We made it to the Trophy Club, got our bearings and checked the roster for a few players we wanted to see: Bubba Watson, Jordan Speith and Phil Mickelson. As we were refueling with a Chick-Fil-A sandwich and a Bud Light Lime (at 11:30 am, mind you, but you know what they say about it always being 5:00 somewhere!), we chatted with two gentlemen from Henderson, NC, who we learned meet at BoJangles for breakfast each morning (U.S. Open fans are friendly folks we would soon realize).

We decided to camp out on the 8th hole for a bit. Conveniently, the groups that included Speith and Mickelson were only a few threesomes apart. We found a great semi-shady spot to the left of the stands with a perfect view of the hole. We stood there for over an hour chatting with another golf lover and his wife, Nance. We learned about the players, the history, the game, tips for aiming, golf trivia (that it costs $415/round per person to play the No. 2 Course, for example) from our fellow fan.

We watched Erik Compton, who at 34, is on his third heart. Out there in the heat, you would never have known. He was doing his thing. On his game. We watched Kevin Na tap in a perfect shot. We watched Phil Mickelson, along with an incredible crowd of followers, make his way down the fairway where the crowd then got so quiet, we could hear the “tock” as his club putted the ball in, resulting in the oh-so-quiet crowd erupting in a huge cheer.

In Mickleson’s threesome, we watched Matthew Fitzpatrick, a young 18 year-old, with poise and talent that far surpassed his age, hold his own, as he golfed alongside one of the sports’ greats.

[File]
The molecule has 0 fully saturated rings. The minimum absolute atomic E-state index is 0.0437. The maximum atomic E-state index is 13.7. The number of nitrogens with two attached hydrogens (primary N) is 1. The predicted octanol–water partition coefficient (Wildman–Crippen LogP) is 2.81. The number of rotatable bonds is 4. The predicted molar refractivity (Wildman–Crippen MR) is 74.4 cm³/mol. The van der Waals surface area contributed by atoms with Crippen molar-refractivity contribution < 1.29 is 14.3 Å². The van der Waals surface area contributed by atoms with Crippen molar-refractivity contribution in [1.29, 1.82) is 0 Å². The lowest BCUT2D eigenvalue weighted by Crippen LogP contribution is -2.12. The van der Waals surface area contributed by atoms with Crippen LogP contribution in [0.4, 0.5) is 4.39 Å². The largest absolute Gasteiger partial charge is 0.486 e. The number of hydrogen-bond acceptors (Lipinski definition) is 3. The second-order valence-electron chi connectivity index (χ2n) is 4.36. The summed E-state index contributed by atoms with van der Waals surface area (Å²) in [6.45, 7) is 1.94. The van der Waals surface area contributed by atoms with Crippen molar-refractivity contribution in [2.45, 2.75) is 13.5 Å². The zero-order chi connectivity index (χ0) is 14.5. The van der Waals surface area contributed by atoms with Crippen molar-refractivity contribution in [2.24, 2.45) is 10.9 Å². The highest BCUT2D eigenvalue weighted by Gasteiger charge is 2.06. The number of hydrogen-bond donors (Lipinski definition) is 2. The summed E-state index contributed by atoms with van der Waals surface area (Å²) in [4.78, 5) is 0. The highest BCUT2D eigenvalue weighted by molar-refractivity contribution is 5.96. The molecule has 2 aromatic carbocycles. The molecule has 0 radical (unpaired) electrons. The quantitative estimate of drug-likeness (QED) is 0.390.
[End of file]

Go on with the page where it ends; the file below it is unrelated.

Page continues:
Ricky Fowler, a favorite to win, paid an appropriate fashion tribute to Payne Stewart as he golfed his heart out. We watched Jordan Speith. Dustin Johnson. Martin Kaymer. Brendon De Jonge. Bubba Watson.

Ball after all ball, play after play, stroke after stroke, swing after swing. Athletes. Artists. Professionals. People. All in their zone. Giving it all they had. Playing their hearts out.

The atmosphere was electrifying. The anticipation could have been cut with a knife. Fans were everywhere, soaking up both the sun and the moment. There was hardly a shot where we didn’t hear the club connect with the ball. There was reverence. There were mistakes, like when Dustin Johnson missed his shot and threw his club up in the air in frustration. There were unexpected birdies and eagles….and bogeys. There were great stories of overcoming obstacles and defying odds and choosing not to live, but to thrive. Of choosing not to give up, but to play on. And surrounding these people in their moment were thousands of people who cheered on the great shots and moaned on the misses.

These athletes were doing what they were made to do. They were in their zone. In their holy place. Nothing else mattered. Everything failed in comparison. They had their eye on the prize (which, in this case was $1.5 million).